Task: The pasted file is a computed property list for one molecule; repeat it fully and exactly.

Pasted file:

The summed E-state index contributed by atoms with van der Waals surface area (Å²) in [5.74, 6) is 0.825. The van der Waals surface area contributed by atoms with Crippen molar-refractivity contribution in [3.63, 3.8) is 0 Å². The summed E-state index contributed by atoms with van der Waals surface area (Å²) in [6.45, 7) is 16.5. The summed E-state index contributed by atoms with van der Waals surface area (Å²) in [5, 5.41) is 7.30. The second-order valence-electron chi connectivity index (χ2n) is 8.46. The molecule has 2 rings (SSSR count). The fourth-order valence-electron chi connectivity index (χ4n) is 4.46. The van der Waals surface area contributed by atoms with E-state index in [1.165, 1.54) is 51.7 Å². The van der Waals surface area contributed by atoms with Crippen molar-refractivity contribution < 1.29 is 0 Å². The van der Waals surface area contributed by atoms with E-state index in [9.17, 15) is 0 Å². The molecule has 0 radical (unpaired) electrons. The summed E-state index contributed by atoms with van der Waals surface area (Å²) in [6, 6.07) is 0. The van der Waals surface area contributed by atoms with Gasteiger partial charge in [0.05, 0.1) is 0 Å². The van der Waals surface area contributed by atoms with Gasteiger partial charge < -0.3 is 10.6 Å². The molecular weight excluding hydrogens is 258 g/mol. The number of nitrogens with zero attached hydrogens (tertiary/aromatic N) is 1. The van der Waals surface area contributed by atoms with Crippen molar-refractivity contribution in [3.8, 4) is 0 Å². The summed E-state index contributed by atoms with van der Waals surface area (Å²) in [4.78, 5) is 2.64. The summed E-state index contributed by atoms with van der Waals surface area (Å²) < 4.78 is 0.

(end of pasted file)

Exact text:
The summed E-state index contributed by atoms with van der Waals surface area (Å²) in [5.74, 6) is 0.825. The van der Waals surface area contributed by atoms with Crippen molar-refractivity contribution in [3.63, 3.8) is 0 Å². The summed E-state index contributed by atoms with van der Waals surface area (Å²) in [6.45, 7) is 16.5. The summed E-state index contributed by atoms with van der Waals surface area (Å²) in [5, 5.41) is 7.30. The second-order valence-electron chi connectivity index (χ2n) is 8.46. The molecule has 2 rings (SSSR count). The fourth-order valence-electron chi connectivity index (χ4n) is 4.46. The van der Waals surface area contributed by atoms with E-state index in [1.165, 1.54) is 51.7 Å². The van der Waals surface area contributed by atoms with Crippen molar-refractivity contribution < 1.29 is 0 Å². The van der Waals surface area contributed by atoms with E-state index in [9.17, 15) is 0 Å². The molecule has 0 radical (unpaired) electrons. The summed E-state index contributed by atoms with van der Waals surface area (Å²) in [6, 6.07) is 0. The van der Waals surface area contributed by atoms with Gasteiger partial charge in [0.05, 0.1) is 0 Å². The van der Waals surface area contributed by atoms with Gasteiger partial charge < -0.3 is 10.6 Å². The molecular weight excluding hydrogens is 258 g/mol. The number of nitrogens with zero attached hydrogens (tertiary/aromatic N) is 1. The van der Waals surface area contributed by atoms with Crippen molar-refractivity contribution in [3.8, 4) is 0 Å². The summed E-state index contributed by atoms with van der Waals surface area (Å²) in [4.78, 5) is 2.64. The summed E-state index contributed by atoms with van der Waals surface area (Å²) < 4.78 is 0.